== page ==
Part of the soul-searching in the US in the two months since the killing of George Floyd has been focused on examining the history that led the country to this point.
Confederate statues have been pulled down in many cities and there are calls for a more honest look at the ways in which slavery, segregation and discrimination have shaped modern day America.
But there are those who feel that there are some beyond these shores who should be reflecting on their country’s role in it all.
“Britain put its stamp on America from the beginning. It was Britain who brought the first unfree Africans to this country and helped to start slavery in America,” says Professor Cassandra Newby-Alexander, a historian at Norfolk State University in Virginia.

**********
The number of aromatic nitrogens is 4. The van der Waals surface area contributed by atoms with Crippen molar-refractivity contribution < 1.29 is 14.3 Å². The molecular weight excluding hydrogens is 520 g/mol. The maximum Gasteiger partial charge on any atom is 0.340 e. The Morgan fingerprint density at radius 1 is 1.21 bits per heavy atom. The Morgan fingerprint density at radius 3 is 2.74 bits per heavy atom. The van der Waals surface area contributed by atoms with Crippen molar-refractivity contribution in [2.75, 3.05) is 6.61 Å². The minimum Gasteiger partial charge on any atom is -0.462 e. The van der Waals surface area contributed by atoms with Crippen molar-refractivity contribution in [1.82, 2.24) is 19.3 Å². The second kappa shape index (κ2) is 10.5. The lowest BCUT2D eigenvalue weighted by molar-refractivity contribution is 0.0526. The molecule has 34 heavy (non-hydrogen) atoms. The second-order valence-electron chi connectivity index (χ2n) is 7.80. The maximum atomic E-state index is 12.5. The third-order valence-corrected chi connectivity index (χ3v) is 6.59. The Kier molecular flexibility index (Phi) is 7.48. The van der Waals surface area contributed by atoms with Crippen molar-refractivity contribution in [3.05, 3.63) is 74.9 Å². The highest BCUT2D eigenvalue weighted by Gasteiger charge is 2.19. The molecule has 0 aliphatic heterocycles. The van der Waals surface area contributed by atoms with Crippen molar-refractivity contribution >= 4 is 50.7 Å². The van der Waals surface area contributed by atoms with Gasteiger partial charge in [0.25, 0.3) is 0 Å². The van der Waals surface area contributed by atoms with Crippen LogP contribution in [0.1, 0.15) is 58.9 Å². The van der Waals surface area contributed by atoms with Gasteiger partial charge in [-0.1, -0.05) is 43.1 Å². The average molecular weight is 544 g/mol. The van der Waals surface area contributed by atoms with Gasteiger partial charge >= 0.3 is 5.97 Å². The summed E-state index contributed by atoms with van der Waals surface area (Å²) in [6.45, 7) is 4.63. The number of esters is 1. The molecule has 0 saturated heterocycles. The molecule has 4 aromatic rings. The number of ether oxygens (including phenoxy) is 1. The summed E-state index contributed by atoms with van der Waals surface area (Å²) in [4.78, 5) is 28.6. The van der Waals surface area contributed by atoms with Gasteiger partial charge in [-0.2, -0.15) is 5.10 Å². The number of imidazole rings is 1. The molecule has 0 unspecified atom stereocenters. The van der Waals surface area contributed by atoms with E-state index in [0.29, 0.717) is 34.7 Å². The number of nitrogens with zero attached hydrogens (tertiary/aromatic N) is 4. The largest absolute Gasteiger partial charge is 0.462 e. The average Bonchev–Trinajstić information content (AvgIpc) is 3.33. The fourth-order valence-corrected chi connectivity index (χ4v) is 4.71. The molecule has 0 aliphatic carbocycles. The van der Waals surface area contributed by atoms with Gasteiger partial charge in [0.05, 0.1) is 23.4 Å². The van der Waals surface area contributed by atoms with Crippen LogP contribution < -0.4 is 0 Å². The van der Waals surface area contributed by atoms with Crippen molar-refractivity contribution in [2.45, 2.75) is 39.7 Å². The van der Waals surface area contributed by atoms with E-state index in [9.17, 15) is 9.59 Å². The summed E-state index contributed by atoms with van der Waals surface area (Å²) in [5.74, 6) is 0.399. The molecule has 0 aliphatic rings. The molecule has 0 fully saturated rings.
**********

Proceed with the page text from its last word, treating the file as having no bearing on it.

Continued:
At Old Point Comfort, where people now fish on the nearby jetty, she points out the spot where it is believed the first ship carrying slaves came into what was then the colony of Virginia.
“It was late August of 1619, and it was the English vessel White Lion,” Professor Newby-Alexander says of the ship that it is believed brought 20 men and women that had been ripped from their homeland in what is now Angola.
“Once they were here, they began to sell those individuals that they saw as part of their cargo to the leadership in the colony.”
So started a legacy that has reverberations still being keenly felt today.
Professor Newby-Alexander readily accepts the culpability of Americans in perpetuating that legacy, but says that by the time the British ceded control, society here had already been shaped around the institution of slavery.